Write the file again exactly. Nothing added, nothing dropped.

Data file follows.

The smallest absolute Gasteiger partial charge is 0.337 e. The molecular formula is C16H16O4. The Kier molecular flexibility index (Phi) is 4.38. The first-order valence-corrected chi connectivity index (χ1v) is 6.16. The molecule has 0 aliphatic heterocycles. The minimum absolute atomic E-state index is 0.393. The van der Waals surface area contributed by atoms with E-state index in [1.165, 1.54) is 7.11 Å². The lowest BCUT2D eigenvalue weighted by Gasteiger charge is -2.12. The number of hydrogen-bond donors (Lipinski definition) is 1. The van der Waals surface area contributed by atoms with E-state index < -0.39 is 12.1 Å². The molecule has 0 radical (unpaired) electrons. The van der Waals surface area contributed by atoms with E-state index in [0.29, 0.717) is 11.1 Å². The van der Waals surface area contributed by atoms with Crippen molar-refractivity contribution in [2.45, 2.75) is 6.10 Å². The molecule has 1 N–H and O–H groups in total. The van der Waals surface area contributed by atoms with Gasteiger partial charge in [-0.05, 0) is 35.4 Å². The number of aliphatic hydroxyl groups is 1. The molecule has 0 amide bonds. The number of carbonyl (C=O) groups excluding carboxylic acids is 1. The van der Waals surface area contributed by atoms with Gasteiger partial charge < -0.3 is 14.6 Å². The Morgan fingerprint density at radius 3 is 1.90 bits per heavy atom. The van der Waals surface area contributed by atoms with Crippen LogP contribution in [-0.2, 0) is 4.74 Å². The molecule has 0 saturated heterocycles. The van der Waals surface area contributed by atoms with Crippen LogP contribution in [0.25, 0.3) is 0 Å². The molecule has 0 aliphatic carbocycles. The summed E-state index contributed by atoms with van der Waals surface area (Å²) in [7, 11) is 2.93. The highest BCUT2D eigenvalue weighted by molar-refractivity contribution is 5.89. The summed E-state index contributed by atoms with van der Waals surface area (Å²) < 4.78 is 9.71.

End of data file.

The smallest absolute Gasteiger partial charge is 0.337 e. The molecular formula is C16H16O4. The Kier molecular flexibility index (Phi) is 4.38. The first-order valence-corrected chi connectivity index (χ1v) is 6.16. The molecule has 0 aliphatic heterocycles. The minimum absolute atomic E-state index is 0.393. The van der Waals surface area contributed by atoms with E-state index in [1.165, 1.54) is 7.11 Å². The lowest BCUT2D eigenvalue weighted by Gasteiger charge is -2.12. The number of hydrogen-bond donors (Lipinski definition) is 1. The van der Waals surface area contributed by atoms with E-state index < -0.39 is 12.1 Å². The molecule has 0 radical (unpaired) electrons. The van der Waals surface area contributed by atoms with E-state index in [0.29, 0.717) is 11.1 Å². The van der Waals surface area contributed by atoms with Crippen molar-refractivity contribution in [2.45, 2.75) is 6.10 Å². The molecule has 1 N–H and O–H groups in total. The van der Waals surface area contributed by atoms with Gasteiger partial charge in [-0.05, 0) is 35.4 Å². The number of aliphatic hydroxyl groups is 1. The molecule has 0 amide bonds. The number of carbonyl (C=O) groups excluding carboxylic acids is 1. The van der Waals surface area contributed by atoms with Gasteiger partial charge < -0.3 is 14.6 Å². The Morgan fingerprint density at radius 3 is 1.90 bits per heavy atom. The van der Waals surface area contributed by atoms with Crippen LogP contribution in [-0.2, 0) is 4.74 Å². The molecule has 0 saturated heterocycles. The van der Waals surface area contributed by atoms with Crippen LogP contribution in [0.25, 0.3) is 0 Å². The molecule has 0 aliphatic carbocycles. The summed E-state index contributed by atoms with van der Waals surface area (Å²) in [7, 11) is 2.93. The highest BCUT2D eigenvalue weighted by molar-refractivity contribution is 5.89. The summed E-state index contributed by atoms with van der Waals surface area (Å²) < 4.78 is 9.71.